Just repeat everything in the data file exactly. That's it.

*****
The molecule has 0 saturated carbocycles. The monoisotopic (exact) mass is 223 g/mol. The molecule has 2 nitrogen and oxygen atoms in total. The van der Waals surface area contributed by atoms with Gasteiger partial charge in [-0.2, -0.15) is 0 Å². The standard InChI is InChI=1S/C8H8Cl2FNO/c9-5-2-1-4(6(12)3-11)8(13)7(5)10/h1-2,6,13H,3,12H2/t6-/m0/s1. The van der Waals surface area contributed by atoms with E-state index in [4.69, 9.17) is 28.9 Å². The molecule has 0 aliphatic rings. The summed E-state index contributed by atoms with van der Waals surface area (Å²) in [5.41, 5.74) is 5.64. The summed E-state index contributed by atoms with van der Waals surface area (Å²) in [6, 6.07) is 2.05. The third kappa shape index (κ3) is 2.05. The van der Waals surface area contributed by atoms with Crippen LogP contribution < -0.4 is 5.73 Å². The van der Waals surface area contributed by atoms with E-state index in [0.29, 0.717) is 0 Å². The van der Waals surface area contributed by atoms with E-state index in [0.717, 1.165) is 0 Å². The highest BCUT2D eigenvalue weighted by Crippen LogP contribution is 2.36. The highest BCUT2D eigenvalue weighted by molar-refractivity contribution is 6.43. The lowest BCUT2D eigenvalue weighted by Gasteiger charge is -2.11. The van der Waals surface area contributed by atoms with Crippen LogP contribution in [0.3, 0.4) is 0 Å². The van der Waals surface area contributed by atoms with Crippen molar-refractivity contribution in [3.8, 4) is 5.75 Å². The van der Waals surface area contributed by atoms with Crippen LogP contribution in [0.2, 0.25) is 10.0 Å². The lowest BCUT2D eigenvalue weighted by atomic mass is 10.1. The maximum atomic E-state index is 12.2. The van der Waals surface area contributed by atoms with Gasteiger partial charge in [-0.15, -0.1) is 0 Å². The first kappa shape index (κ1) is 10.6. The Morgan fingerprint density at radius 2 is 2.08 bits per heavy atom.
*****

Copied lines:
The molecule has 0 saturated carbocycles. The monoisotopic (exact) mass is 223 g/mol. The molecule has 2 nitrogen and oxygen atoms in total. The van der Waals surface area contributed by atoms with Gasteiger partial charge in [-0.2, -0.15) is 0 Å². The standard InChI is InChI=1S/C8H8Cl2FNO/c9-5-2-1-4(6(12)3-11)8(13)7(5)10/h1-2,6,13H,3,12H2/t6-/m0/s1. The van der Waals surface area contributed by atoms with E-state index in [4.69, 9.17) is 28.9 Å². The molecule has 0 aliphatic rings. The summed E-state index contributed by atoms with van der Waals surface area (Å²) in [5.41, 5.74) is 5.64. The summed E-state index contributed by atoms with van der Waals surface area (Å²) in [6, 6.07) is 2.05. The third kappa shape index (κ3) is 2.05. The van der Waals surface area contributed by atoms with Crippen LogP contribution < -0.4 is 5.73 Å². The van der Waals surface area contributed by atoms with E-state index in [0.29, 0.717) is 0 Å². The van der Waals surface area contributed by atoms with E-state index in [0.717, 1.165) is 0 Å². The highest BCUT2D eigenvalue weighted by Crippen LogP contribution is 2.36. The highest BCUT2D eigenvalue weighted by molar-refractivity contribution is 6.43. The lowest BCUT2D eigenvalue weighted by Gasteiger charge is -2.11. The van der Waals surface area contributed by atoms with Crippen LogP contribution in [0.3, 0.4) is 0 Å². The van der Waals surface area contributed by atoms with Crippen molar-refractivity contribution in [3.8, 4) is 5.75 Å². The van der Waals surface area contributed by atoms with Crippen LogP contribution in [0.2, 0.25) is 10.0 Å². The lowest BCUT2D eigenvalue weighted by atomic mass is 10.1. The maximum atomic E-state index is 12.2. The van der Waals surface area contributed by atoms with Gasteiger partial charge in [-0.15, -0.1) is 0 Å². The first kappa shape index (κ1) is 10.6. The Morgan fingerprint density at radius 2 is 2.08 bits per heavy atom.